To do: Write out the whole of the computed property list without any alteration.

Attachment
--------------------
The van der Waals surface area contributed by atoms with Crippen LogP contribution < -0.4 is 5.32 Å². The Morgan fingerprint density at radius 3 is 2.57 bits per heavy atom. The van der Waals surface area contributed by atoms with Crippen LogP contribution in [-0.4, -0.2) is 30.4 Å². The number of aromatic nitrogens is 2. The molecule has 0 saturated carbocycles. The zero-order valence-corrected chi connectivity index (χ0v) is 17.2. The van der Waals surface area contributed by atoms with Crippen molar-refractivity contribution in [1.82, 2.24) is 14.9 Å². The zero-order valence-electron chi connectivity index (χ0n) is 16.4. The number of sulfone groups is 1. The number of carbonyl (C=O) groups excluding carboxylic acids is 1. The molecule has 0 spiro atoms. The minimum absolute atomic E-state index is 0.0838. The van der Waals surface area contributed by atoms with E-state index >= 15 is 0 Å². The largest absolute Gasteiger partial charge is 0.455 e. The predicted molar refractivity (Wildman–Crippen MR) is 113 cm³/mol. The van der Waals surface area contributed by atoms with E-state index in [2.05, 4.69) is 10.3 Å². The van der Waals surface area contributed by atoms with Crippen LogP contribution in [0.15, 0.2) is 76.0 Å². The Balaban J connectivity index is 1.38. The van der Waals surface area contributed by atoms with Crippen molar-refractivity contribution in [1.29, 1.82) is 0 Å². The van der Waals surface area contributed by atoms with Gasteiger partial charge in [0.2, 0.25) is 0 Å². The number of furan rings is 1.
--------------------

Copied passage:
The van der Waals surface area contributed by atoms with Crippen LogP contribution < -0.4 is 5.32 Å². The Morgan fingerprint density at radius 3 is 2.57 bits per heavy atom. The van der Waals surface area contributed by atoms with Crippen LogP contribution in [-0.4, -0.2) is 30.4 Å². The number of aromatic nitrogens is 2. The molecule has 0 saturated carbocycles. The zero-order valence-corrected chi connectivity index (χ0v) is 17.2. The van der Waals surface area contributed by atoms with Crippen molar-refractivity contribution in [1.82, 2.24) is 14.9 Å². The zero-order valence-electron chi connectivity index (χ0n) is 16.4. The number of sulfone groups is 1. The number of carbonyl (C=O) groups excluding carboxylic acids is 1. The molecule has 0 spiro atoms. The minimum absolute atomic E-state index is 0.0838. The van der Waals surface area contributed by atoms with E-state index >= 15 is 0 Å². The largest absolute Gasteiger partial charge is 0.455 e. The predicted molar refractivity (Wildman–Crippen MR) is 113 cm³/mol. The van der Waals surface area contributed by atoms with E-state index in [2.05, 4.69) is 10.3 Å². The van der Waals surface area contributed by atoms with Crippen LogP contribution in [0.15, 0.2) is 76.0 Å². The Balaban J connectivity index is 1.38. The van der Waals surface area contributed by atoms with Crippen molar-refractivity contribution in [1.29, 1.82) is 0 Å². The van der Waals surface area contributed by atoms with Gasteiger partial charge in [0.2, 0.25) is 0 Å². The number of furan rings is 1.